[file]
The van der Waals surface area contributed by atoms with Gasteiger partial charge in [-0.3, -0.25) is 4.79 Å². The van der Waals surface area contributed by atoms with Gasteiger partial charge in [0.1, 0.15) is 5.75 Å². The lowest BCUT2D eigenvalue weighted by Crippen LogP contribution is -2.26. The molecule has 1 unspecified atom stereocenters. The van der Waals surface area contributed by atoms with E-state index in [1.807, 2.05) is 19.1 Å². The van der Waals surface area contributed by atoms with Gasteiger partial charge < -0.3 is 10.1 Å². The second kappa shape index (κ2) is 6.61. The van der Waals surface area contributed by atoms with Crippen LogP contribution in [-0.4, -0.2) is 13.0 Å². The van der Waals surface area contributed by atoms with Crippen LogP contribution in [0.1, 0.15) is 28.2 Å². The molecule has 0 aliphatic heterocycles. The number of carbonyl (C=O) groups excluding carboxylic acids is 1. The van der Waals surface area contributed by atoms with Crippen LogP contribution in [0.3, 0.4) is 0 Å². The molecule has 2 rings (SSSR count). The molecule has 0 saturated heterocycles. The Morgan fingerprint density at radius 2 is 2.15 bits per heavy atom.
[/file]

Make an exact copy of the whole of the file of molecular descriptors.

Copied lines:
The van der Waals surface area contributed by atoms with Gasteiger partial charge in [-0.3, -0.25) is 4.79 Å². The van der Waals surface area contributed by atoms with Gasteiger partial charge in [0.1, 0.15) is 5.75 Å². The lowest BCUT2D eigenvalue weighted by Crippen LogP contribution is -2.26. The molecule has 1 unspecified atom stereocenters. The van der Waals surface area contributed by atoms with E-state index in [1.807, 2.05) is 19.1 Å². The van der Waals surface area contributed by atoms with Gasteiger partial charge < -0.3 is 10.1 Å². The second kappa shape index (κ2) is 6.61. The van der Waals surface area contributed by atoms with Crippen LogP contribution in [-0.4, -0.2) is 13.0 Å². The van der Waals surface area contributed by atoms with Crippen LogP contribution in [0.1, 0.15) is 28.2 Å². The molecule has 0 aliphatic heterocycles. The number of carbonyl (C=O) groups excluding carboxylic acids is 1. The van der Waals surface area contributed by atoms with Crippen LogP contribution in [0.3, 0.4) is 0 Å². The molecule has 2 rings (SSSR count). The molecule has 0 saturated heterocycles. The Morgan fingerprint density at radius 2 is 2.15 bits per heavy atom.